We may have been in a cage, but it was a gilded cage.
After eight fantastic days exploring Vietnam and Cambodia on the Mekong River, my wife and I, and 10 other passengers on our small river cruise ship, were being told we could not disembark. We had apparently shared a hotel in Ho Chi Minh City with tourists from another cruise line, Viking, who tested positive for the SARS-CoV-2 virus.
On the day before our flights were to leave Phnom Penh, Cambodian health officials boarded our ship at 10:00 p.m. to test the passengers and crew. The capable scientists at the Pasteur Institute of Cambodia turned around the test results in only one day, and we got the good news that all the passengers were negative.
The bad news was that, inexplicably, the health officials hadn’t tested all of the crew. There would be a second visit and another day to wait for those test results, which, thankfully, were also all negative. These delays meant we all missed our flights, but we assumed we could re-book given that everyone on the ship was negative. We were wrong.
When my wife and I left Colorado on March 2, there were 53 cases of COVID-19 in the U.S., and it was unclear whether the virus would ever achieve the community spread that was prevalent in China and becoming an issue in Spain and Italy. There were no State Department warnings about Americans traveling overseas, Cambodia and Vietnam had only a handful of cases, and the World Health Organization was still nine days from declaring COVID-19 a pandemic. Never did we expect the speed at which the world would unravel.
In an (over)abundance of caution, the Cambodian government declined our request to leave the ship and imposed a 14-day quarantine on the ship, beginning from the time we crossed the border from Vietnam. The scenery from our anchorage in the Mekong River would become very familiar, and Avalon Waterways, our cruise company, pulled out all the stops to make our confinement as pleasant as possible.
The fabulous crew — who were also kept from returning to their families—continued to serve us with smiles. The Thai masseuse offered morning tai chi sessions on the deck. The cruise director ran trivia and bingo sessions during happy hour. And some passengers organized evening entertainment in the form of short plays and humorous readings to lighten the mood. And we continued to eat the best food my wife and I had ever had. There were also plenty of gin tonics and glasses of wine.
Comfortable as our confinement was, it was becoming clear that our significantly delayed departure might have serious consequences. On March 11, the U.S. announced its ban on travelers from the E.U. countries. By mid-March, flights through common Asian transit airports such as Singapore and Hong Kong were down 35 and 80 percent, respectively. Delta grounded half its fleet and reduced capacity by 70 percent.
And with the uncertainty about exactly when we’d be able to leave the ship (due to unknowns about potential additional testing), it was impossible to book return flights, even in the unlikely event that you could reach an airline through their overloaded web sites and call centers. For many passengers, the stress level was ramping up to unhealthy levels, and it was affecting the crew as well, although they did their best to hide it.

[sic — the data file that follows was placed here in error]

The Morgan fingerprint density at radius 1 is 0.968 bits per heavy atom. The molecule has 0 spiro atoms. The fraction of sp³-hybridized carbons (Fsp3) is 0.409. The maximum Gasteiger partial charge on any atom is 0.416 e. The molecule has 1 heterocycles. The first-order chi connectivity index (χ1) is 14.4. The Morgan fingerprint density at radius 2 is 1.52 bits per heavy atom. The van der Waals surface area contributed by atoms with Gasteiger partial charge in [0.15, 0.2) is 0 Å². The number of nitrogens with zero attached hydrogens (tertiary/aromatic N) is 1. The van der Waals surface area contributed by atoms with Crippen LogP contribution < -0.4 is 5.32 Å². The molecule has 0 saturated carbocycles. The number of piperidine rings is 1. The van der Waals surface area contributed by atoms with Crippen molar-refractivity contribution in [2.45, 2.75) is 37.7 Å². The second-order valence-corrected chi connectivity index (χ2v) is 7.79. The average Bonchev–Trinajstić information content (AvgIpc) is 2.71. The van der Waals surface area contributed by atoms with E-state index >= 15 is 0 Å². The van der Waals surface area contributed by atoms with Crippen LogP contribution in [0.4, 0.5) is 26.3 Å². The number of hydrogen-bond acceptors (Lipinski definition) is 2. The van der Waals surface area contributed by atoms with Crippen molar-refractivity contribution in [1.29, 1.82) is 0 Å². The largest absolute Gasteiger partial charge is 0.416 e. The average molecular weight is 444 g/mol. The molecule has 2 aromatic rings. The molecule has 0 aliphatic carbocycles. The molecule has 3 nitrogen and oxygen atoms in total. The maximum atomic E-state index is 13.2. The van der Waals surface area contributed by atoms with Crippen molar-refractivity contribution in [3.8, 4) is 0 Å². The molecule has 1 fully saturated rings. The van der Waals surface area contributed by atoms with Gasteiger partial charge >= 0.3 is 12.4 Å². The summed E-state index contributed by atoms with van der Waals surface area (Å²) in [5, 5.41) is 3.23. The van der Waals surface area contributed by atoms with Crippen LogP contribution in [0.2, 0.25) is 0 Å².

Early on in our isolation, I contacted the U.S. Embassy in Cambodia to inform them of our dilemma. They had been monitoring the situation with the Viking ship, but they had been unaware there were four Americans on our ship. The other passengers, fast becoming good friends, were from Kansas City, Qatar (but French citizens), Canada, Great Britain, and Australia.
Our embassy liaison kept close contact and did her best to reassure us that they were working with the Cambodians to achieve a resolution. However, diplomatic speak such as “the Cambodians are exercising their sovereignty” made clear that they were taking no orders from the U.S.
With each day the pandemic worsened, and global travel spiraled into chaos. Countries were restricting travel, closing their borders, and flights were becoming scarce. The mood on the ship for some passengers was approaching panic as options for leaving Cambodia disappeared.
Eventually, the health authorities did not require a second test, just a health assessment of all passengers and crew by doctors who again boarded our ship. Approval was granted for docking in Phnom Penh, and in a final act of generosity, the cruise line took responsibility for getting everyone back to their home countries.
We touched down in the U.S. at a deserted JFK airport, one of the approved international re-entry ports. Disconcertingly, there was no health screening at immigration, just a perfunctory few questions about where we’d been. Nothing about whether we had been sick or tested.
Our previous flight from Doha had been packed with Americans presumably coming from destinations around the world, and yet the U.S. wasn’t even taking the simple precaution of temperature testing that even developing nations had instituted.
Our 29 hours of flying and 46 hours of total travel were grueling, but it was good to get home to Colorado—albeit a home that was much different from the one we left three weeks earlier. There had been a thousand-fold increase in U.S. cases of COVID-19, to roughly 50,000, and daily life had been transformed by closed schools and businesses and practices of physical distancing.
Indochina is a beautiful region of the world, but it remains poor. Subsistence living is the norm for most of its people. Our experience, however, has driven home the precarious nature of civilization in even the world’s most-developed countries. The lives of the rural Cambodian children we met are unlikely to be altered much, if at all, by this pandemic, but the strong links of family and community that bind their lives to one another are values we should emulate.
Mike Dougherty lives in Roxborough.